So it’s obviously going to be a special surprise for me to have my website featured in a song.

Screengrab from a video in which a vlogger holds up their freedeedpoll.org.uk deed poll.
Out of curiosity, I searched around for a bit and discovered a surprising amount of chatter about my site on social media, like this charming guy who talked about his experience of changing his name.

I’ve been having a challenging couple of weeks2, and it was hugely uplifting for me to bump into these appreciative references to my work in the wider Internet.


1 Common questions I receive are about legal gender recognition, about changing the names of children, about changing one’s name while still a minor without parental consent, or about citizenship requirements. I’ve learned a lot about some fascinating bits of law.

2 I’ve been struggling with a combination of the usual challenges at this time of year and a lack of self-care and also a handful of bonus household stresses: everything seems to be breaking all at once!

It Takes Two

Lately, Ruth and I have been learning to dance Argentine Tango.

In a church hall, its walls decorated with colourful cloths, Dan and Ruth stand in a large circle of people, watching a man and a woman preparing to demonstrate some tango steps.
Stand with both feet together on the floor? Sure, I can do that one.

Let me tell you everything I know about tango1:

  1. It takes two to tango.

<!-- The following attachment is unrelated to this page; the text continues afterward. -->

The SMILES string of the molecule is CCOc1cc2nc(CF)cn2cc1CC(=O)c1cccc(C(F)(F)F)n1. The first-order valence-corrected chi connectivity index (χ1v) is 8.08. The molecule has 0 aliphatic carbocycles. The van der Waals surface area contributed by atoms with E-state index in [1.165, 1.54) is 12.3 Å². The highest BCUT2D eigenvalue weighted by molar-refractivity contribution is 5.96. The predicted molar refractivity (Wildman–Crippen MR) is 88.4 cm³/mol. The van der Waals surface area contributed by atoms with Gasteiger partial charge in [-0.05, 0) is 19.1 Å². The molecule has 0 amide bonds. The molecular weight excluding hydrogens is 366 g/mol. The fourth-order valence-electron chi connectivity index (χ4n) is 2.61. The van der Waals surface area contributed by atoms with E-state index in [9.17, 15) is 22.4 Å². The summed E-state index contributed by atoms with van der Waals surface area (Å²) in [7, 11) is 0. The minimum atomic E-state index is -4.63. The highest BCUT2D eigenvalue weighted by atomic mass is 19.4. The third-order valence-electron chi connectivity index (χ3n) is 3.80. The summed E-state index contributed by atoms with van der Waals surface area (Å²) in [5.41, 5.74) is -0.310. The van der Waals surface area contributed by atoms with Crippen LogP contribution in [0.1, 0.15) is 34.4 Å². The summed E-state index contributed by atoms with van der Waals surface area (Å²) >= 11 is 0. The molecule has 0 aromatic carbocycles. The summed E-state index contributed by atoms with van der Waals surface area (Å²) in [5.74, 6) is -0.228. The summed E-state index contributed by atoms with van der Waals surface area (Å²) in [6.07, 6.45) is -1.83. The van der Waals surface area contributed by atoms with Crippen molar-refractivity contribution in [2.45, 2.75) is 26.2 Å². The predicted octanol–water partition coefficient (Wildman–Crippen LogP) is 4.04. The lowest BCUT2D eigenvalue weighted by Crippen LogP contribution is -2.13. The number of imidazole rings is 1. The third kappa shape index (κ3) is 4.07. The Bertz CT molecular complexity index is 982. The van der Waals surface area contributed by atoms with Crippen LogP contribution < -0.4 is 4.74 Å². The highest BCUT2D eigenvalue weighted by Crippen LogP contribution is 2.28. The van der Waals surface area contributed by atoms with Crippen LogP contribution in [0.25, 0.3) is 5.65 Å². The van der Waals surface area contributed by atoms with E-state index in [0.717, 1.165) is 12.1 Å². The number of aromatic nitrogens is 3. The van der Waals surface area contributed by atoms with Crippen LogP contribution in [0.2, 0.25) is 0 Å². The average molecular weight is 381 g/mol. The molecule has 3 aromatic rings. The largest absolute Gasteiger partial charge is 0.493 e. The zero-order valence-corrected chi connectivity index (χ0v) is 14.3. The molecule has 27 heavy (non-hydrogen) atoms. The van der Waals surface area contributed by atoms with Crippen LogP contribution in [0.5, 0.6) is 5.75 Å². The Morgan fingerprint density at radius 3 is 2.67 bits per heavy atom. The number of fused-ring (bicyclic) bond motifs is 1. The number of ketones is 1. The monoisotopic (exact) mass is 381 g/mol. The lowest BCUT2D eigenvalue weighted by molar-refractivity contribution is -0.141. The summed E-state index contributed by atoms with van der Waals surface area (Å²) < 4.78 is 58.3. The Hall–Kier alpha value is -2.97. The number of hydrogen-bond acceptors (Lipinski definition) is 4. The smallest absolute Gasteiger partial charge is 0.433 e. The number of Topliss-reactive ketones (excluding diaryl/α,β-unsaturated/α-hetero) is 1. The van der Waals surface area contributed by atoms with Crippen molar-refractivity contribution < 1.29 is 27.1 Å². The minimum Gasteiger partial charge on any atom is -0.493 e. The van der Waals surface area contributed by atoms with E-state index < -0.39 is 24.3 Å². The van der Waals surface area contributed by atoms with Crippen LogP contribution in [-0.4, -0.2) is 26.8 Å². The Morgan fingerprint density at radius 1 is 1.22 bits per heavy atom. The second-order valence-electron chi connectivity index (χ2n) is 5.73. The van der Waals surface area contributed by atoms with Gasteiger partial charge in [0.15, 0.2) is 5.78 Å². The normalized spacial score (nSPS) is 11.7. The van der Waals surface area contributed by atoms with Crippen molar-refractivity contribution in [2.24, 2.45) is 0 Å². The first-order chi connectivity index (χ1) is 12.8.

2. I am not very good at tango.
Dan, wearing a black t-shirt and holding a glass of wine, looks sceptically at the camera as he stands in front of a television screen showing a couple dancing, with the title frame "La Caminata: Introduction to Walking in Tango (Core Steps)".
Our lessons started online, in our own living room, with videos from Tango Stream‘s “Tango Basics” series. It was a really good introduction and I’d recommend it, but it’s no substitute for practice!

This adventure began, in theory at least, on my birthday in January. I’ve long expressed an interest in taking a dance class together, and so when Ruth pitched me a few options for a birthday gift, I jumped on the opportunity to learn tango. My knowledge of the dance was basically limited to what I’d seen in films and television, but it had always looked like such an amazing dance: careful, controlled… synchronised, sexy.

After shopping around for a bit, Ruth decided that the best approach was for us to do a “beginners” video course in the comfort of our living room, and then take a weekend getaway to do an “improvers” class.

After all, we’d definitely have time to complete the beginners’ course and get a lot of practice in before we had to take to the dance floor with a group of other “improvers”, right?2

Dan and Ruth sat on opposite sides of a table on a train, with darkness outside the window behind, raising tumbler glasses full of prosecco and smiling.